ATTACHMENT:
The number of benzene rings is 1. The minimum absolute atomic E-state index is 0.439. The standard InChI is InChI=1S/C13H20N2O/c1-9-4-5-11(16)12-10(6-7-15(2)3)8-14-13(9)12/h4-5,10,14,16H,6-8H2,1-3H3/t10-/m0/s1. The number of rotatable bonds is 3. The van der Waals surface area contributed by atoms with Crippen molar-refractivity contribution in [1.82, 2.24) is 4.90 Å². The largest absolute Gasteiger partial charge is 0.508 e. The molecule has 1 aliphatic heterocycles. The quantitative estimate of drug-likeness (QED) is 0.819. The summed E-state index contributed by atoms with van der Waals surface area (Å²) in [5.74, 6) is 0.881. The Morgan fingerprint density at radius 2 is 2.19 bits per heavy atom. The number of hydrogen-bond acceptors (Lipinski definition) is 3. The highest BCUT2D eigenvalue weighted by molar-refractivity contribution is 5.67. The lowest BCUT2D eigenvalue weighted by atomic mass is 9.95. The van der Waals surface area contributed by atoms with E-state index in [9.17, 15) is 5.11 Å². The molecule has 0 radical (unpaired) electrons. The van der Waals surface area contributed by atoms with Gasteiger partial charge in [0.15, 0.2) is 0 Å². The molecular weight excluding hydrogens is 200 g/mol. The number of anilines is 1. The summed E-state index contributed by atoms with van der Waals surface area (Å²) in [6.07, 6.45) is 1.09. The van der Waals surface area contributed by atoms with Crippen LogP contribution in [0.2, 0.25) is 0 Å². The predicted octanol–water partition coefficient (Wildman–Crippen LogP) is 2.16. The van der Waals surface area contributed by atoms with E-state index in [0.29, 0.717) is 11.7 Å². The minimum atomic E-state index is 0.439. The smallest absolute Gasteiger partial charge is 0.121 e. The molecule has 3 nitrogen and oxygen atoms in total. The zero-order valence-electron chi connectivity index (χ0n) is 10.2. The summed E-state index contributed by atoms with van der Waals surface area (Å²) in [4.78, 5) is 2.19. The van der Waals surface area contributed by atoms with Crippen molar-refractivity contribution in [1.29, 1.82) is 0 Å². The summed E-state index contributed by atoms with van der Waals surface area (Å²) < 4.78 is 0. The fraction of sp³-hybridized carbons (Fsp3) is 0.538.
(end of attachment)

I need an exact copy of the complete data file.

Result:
The number of benzene rings is 1. The minimum absolute atomic E-state index is 0.439. The standard InChI is InChI=1S/C13H20N2O/c1-9-4-5-11(16)12-10(6-7-15(2)3)8-14-13(9)12/h4-5,10,14,16H,6-8H2,1-3H3/t10-/m0/s1. The number of rotatable bonds is 3. The van der Waals surface area contributed by atoms with Crippen molar-refractivity contribution in [1.82, 2.24) is 4.90 Å². The largest absolute Gasteiger partial charge is 0.508 e. The molecule has 1 aliphatic heterocycles. The quantitative estimate of drug-likeness (QED) is 0.819. The summed E-state index contributed by atoms with van der Waals surface area (Å²) in [5.74, 6) is 0.881. The Morgan fingerprint density at radius 2 is 2.19 bits per heavy atom. The number of hydrogen-bond acceptors (Lipinski definition) is 3. The highest BCUT2D eigenvalue weighted by molar-refractivity contribution is 5.67. The lowest BCUT2D eigenvalue weighted by atomic mass is 9.95. The van der Waals surface area contributed by atoms with E-state index in [9.17, 15) is 5.11 Å². The molecule has 0 radical (unpaired) electrons. The van der Waals surface area contributed by atoms with Gasteiger partial charge in [0.15, 0.2) is 0 Å². The molecular weight excluding hydrogens is 200 g/mol. The number of anilines is 1. The summed E-state index contributed by atoms with van der Waals surface area (Å²) in [6.07, 6.45) is 1.09. The van der Waals surface area contributed by atoms with Crippen LogP contribution in [0.2, 0.25) is 0 Å². The predicted octanol–water partition coefficient (Wildman–Crippen LogP) is 2.16. The van der Waals surface area contributed by atoms with E-state index in [0.29, 0.717) is 11.7 Å². The minimum atomic E-state index is 0.439. The smallest absolute Gasteiger partial charge is 0.121 e. The molecule has 3 nitrogen and oxygen atoms in total. The zero-order valence-electron chi connectivity index (χ0n) is 10.2. The summed E-state index contributed by atoms with van der Waals surface area (Å²) in [4.78, 5) is 2.19. The van der Waals surface area contributed by atoms with Crippen molar-refractivity contribution in [1.29, 1.82) is 0 Å². The summed E-state index contributed by atoms with van der Waals surface area (Å²) < 4.78 is 0. The fraction of sp³-hybridized carbons (Fsp3) is 0.538.